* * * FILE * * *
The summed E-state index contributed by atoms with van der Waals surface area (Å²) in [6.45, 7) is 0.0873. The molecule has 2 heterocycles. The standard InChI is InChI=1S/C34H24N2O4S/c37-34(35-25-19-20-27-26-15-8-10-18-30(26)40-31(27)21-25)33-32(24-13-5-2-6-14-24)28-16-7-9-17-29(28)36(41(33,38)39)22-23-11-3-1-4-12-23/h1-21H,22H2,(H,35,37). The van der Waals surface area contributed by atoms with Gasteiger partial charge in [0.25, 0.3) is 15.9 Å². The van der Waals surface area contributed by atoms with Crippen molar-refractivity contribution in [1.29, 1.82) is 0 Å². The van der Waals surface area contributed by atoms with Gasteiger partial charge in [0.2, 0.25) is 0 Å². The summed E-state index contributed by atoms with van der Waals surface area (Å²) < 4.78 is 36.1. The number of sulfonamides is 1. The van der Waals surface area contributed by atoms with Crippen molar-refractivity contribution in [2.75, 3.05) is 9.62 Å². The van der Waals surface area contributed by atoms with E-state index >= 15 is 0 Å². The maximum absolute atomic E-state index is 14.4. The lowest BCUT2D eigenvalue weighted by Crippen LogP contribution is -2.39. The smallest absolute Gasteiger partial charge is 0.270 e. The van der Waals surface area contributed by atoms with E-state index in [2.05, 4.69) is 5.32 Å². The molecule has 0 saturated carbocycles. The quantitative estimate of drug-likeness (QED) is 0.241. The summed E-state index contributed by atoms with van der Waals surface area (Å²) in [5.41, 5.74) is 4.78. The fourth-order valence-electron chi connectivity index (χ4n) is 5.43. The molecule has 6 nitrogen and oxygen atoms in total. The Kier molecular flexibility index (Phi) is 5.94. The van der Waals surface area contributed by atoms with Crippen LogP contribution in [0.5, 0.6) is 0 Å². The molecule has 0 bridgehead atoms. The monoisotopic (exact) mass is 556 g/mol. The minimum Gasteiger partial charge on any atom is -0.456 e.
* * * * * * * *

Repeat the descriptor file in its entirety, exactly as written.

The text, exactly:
The summed E-state index contributed by atoms with van der Waals surface area (Å²) in [6.45, 7) is 0.0873. The molecule has 2 heterocycles. The standard InChI is InChI=1S/C34H24N2O4S/c37-34(35-25-19-20-27-26-15-8-10-18-30(26)40-31(27)21-25)33-32(24-13-5-2-6-14-24)28-16-7-9-17-29(28)36(41(33,38)39)22-23-11-3-1-4-12-23/h1-21H,22H2,(H,35,37). The van der Waals surface area contributed by atoms with Gasteiger partial charge in [0.25, 0.3) is 15.9 Å². The van der Waals surface area contributed by atoms with Crippen molar-refractivity contribution in [1.29, 1.82) is 0 Å². The van der Waals surface area contributed by atoms with Gasteiger partial charge in [0.2, 0.25) is 0 Å². The summed E-state index contributed by atoms with van der Waals surface area (Å²) < 4.78 is 36.1. The number of sulfonamides is 1. The van der Waals surface area contributed by atoms with Crippen molar-refractivity contribution in [2.75, 3.05) is 9.62 Å². The van der Waals surface area contributed by atoms with E-state index >= 15 is 0 Å². The maximum absolute atomic E-state index is 14.4. The lowest BCUT2D eigenvalue weighted by Crippen LogP contribution is -2.39. The smallest absolute Gasteiger partial charge is 0.270 e. The van der Waals surface area contributed by atoms with E-state index in [2.05, 4.69) is 5.32 Å². The molecule has 0 saturated carbocycles. The quantitative estimate of drug-likeness (QED) is 0.241. The summed E-state index contributed by atoms with van der Waals surface area (Å²) in [5.41, 5.74) is 4.78. The fourth-order valence-electron chi connectivity index (χ4n) is 5.43. The molecule has 6 nitrogen and oxygen atoms in total. The Kier molecular flexibility index (Phi) is 5.94. The van der Waals surface area contributed by atoms with Crippen LogP contribution in [0.5, 0.6) is 0 Å². The molecule has 0 bridgehead atoms. The monoisotopic (exact) mass is 556 g/mol. The minimum Gasteiger partial charge on any atom is -0.456 e.